Sorry for the delay.
PID = OBDII Parameter ID (STFT and LTFT are examples of OBDII PIDs)
LTFT = Long Term Fuel Trim PID
STFT = Short Term Fuel Trim PID
To get these ever changing values, you would utilize a scan tool. I prefer scan tools that graph since many of the PIDs change so quickly, and it is often handy to look at some PIDs together.
So, here's what I suggest. Hook up your scan tool, warm up your car to operating temperature, and have all accessories off, ensuring PCM is in closed loop. Using gas pedal, rev engine to 2500rpm; write down LTFT and STFT after they steady out, 30 seconds maybe. Using gas pedal, rev engine to 1500rpm; write down LTFT and STFT after they steady out. Bring engine to idle; write down LTFT and STFT after they steady out.
Reply with your results and/or watch the following videos:
To me, this two part series explains STFT and LTFT the best and how to use them.
Secret of Engine Problem Diagnosis- Fuel Trims Pt.1
Secret of Engine Problem Diagnosis- Fuel Trims Pt.1 - YouTube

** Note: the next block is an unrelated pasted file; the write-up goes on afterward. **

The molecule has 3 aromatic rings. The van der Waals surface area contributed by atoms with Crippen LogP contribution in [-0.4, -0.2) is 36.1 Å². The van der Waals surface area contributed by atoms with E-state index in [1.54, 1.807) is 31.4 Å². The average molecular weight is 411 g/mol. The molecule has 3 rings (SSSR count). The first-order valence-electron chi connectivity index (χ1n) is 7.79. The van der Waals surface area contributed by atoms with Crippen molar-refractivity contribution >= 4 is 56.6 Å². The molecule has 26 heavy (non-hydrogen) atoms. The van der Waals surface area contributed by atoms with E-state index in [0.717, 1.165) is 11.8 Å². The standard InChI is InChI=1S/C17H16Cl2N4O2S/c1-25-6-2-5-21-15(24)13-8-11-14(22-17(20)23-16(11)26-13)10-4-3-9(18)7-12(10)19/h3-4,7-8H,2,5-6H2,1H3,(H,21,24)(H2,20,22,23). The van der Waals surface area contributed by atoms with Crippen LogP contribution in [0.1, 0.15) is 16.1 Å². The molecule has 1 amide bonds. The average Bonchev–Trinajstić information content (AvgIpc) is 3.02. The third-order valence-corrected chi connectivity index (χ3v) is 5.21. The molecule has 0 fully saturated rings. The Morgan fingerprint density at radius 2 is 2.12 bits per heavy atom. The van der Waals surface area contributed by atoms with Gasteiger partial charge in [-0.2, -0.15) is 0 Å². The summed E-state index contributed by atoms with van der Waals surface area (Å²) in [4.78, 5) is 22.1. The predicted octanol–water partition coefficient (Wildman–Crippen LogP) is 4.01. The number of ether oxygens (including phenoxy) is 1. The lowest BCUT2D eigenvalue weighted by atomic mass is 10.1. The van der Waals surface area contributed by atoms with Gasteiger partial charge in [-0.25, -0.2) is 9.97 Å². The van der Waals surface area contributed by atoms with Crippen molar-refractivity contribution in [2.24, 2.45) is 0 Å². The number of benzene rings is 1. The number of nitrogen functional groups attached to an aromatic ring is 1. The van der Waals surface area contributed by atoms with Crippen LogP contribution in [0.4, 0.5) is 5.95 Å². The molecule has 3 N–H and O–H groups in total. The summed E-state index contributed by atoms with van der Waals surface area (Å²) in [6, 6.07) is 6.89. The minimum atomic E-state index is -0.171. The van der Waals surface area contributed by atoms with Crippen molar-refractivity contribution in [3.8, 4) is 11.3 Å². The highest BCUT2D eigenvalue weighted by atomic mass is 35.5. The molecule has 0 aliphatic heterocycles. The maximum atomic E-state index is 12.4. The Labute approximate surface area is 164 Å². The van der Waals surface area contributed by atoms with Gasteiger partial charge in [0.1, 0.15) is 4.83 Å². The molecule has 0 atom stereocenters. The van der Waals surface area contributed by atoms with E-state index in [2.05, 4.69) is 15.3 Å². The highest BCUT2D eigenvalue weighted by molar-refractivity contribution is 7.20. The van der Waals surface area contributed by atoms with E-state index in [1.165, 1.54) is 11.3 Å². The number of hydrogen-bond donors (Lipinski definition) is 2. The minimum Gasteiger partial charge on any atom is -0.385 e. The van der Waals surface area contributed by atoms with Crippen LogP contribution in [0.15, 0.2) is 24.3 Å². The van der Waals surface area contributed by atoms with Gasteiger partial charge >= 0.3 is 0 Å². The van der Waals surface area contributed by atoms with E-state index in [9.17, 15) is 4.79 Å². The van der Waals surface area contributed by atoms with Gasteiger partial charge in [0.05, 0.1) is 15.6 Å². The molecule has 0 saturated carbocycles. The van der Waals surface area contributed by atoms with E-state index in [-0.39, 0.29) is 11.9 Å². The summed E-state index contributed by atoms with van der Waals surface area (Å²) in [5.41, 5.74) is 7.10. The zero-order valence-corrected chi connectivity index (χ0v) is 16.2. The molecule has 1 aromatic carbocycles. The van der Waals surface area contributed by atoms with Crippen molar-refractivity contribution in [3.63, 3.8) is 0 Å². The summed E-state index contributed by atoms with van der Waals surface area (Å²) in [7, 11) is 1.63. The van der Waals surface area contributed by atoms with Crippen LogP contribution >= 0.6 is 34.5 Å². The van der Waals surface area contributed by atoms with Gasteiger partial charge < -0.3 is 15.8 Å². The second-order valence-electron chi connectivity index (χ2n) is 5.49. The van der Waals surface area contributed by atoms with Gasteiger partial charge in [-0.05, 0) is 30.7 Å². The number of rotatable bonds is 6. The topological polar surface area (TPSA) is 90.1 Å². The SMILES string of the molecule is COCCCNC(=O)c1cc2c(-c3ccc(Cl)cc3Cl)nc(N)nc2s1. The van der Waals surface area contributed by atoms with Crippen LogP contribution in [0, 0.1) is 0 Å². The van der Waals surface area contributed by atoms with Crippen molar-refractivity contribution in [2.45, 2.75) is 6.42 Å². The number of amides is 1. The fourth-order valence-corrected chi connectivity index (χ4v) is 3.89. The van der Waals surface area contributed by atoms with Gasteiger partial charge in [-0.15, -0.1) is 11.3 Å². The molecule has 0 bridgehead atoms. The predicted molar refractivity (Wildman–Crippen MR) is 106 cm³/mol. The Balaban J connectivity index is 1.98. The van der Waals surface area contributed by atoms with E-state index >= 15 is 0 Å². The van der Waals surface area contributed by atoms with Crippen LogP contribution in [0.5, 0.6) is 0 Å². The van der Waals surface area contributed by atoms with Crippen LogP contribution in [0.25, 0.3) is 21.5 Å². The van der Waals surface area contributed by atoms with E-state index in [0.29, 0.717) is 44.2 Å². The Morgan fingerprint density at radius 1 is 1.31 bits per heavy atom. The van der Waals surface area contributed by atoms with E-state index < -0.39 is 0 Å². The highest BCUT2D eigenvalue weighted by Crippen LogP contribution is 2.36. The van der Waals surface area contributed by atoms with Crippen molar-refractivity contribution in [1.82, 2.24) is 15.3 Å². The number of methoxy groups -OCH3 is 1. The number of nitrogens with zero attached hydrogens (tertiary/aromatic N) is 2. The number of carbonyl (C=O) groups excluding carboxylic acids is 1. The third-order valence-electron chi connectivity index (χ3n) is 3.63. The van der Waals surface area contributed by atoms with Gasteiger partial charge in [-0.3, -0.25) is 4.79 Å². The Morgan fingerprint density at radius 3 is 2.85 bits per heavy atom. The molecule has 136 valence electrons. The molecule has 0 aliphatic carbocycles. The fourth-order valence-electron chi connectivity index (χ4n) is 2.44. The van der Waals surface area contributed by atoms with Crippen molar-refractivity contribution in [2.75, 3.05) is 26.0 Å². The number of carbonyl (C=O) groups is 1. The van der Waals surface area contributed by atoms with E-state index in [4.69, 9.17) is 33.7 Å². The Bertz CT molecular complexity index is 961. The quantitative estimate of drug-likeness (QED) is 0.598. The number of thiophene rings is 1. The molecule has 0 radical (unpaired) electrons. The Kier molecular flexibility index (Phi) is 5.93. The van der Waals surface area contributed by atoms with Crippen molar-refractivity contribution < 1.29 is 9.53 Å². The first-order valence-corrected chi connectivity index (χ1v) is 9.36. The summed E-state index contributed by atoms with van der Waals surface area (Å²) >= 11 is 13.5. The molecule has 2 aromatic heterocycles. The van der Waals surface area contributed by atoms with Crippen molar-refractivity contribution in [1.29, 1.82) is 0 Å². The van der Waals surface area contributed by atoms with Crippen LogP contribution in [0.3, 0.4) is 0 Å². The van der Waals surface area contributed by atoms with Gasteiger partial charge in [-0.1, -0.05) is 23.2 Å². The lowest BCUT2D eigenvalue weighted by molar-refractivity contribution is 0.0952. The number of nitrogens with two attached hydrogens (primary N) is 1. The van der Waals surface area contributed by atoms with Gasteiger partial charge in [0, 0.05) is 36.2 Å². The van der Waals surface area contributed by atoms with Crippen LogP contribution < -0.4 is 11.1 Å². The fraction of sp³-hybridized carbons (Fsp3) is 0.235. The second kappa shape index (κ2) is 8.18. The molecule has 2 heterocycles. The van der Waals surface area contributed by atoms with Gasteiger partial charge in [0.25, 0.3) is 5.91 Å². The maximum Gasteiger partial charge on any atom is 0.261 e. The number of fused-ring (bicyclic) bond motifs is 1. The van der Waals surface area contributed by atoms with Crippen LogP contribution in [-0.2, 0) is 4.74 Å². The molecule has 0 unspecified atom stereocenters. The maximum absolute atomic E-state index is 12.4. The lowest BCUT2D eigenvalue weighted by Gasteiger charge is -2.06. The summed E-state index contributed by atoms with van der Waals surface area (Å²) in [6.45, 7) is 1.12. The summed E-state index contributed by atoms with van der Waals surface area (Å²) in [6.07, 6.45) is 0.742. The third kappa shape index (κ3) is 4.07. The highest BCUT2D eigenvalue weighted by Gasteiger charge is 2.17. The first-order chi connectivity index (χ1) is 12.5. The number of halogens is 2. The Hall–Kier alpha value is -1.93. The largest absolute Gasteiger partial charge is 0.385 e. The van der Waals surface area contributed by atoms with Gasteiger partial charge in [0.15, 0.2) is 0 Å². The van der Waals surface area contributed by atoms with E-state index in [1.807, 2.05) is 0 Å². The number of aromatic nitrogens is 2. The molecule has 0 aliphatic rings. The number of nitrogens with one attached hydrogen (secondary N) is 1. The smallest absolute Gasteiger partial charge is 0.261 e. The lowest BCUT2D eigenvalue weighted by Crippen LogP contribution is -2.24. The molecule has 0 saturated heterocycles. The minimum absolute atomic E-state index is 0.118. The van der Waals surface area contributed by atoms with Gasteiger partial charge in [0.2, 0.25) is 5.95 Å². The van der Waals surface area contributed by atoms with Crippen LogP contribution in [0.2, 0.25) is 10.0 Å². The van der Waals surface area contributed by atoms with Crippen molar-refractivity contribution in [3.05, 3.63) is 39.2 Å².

Schrodingers Box, ScannerDanner, and EricTheCarGuy on YouTube are very good resources.
Lastly, I just had an IAC issue. The easiest test is to first reproduce the idle issue in your driveway, meaning idle is wacky (too high or too low). Once in that state, with medium energy smack the IAC metal housing (NOT the connector) with the handle of a screw driver. Maybe hit it three to four times with medium energy. If your idle slowly returns to normal, it is a stuck IAC. Again, I had the same issue, I cleaned my IAC to be spotless, but it still would stick in numerous positions, which caused too high, too low, and just plain weird idles. I also verified a stuck IAC by looking at the duty cycle of the IAC with my scan tool to verify the computer was trying to counter the current weird idle state.
Sorry for the long answer, but I hope you find something I said to be helpful.